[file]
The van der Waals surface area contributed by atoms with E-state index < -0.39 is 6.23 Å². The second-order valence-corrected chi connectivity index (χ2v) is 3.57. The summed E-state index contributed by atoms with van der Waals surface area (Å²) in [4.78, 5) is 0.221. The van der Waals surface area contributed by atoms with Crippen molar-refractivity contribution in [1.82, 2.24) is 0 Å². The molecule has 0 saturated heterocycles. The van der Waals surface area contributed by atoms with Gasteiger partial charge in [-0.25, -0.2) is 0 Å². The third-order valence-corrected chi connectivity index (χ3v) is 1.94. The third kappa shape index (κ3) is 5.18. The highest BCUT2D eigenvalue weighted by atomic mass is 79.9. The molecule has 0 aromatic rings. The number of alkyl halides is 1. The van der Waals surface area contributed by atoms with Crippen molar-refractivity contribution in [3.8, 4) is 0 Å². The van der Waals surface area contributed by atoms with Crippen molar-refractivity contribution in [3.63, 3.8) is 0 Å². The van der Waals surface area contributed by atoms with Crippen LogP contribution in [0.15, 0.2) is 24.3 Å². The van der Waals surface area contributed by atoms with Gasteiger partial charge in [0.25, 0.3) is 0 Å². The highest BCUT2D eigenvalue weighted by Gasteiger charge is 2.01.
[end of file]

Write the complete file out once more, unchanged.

The van der Waals surface area contributed by atoms with E-state index < -0.39 is 6.23 Å². The second-order valence-corrected chi connectivity index (χ2v) is 3.57. The summed E-state index contributed by atoms with van der Waals surface area (Å²) in [4.78, 5) is 0.221. The van der Waals surface area contributed by atoms with Crippen molar-refractivity contribution in [1.82, 2.24) is 0 Å². The molecule has 0 saturated heterocycles. The van der Waals surface area contributed by atoms with Gasteiger partial charge in [-0.25, -0.2) is 0 Å². The third-order valence-corrected chi connectivity index (χ3v) is 1.94. The third kappa shape index (κ3) is 5.18. The highest BCUT2D eigenvalue weighted by atomic mass is 79.9. The molecule has 0 aromatic rings. The number of alkyl halides is 1. The van der Waals surface area contributed by atoms with Crippen molar-refractivity contribution in [3.8, 4) is 0 Å². The van der Waals surface area contributed by atoms with Crippen molar-refractivity contribution in [3.63, 3.8) is 0 Å². The van der Waals surface area contributed by atoms with Crippen LogP contribution in [0.15, 0.2) is 24.3 Å². The van der Waals surface area contributed by atoms with Gasteiger partial charge in [0.25, 0.3) is 0 Å². The highest BCUT2D eigenvalue weighted by Gasteiger charge is 2.01.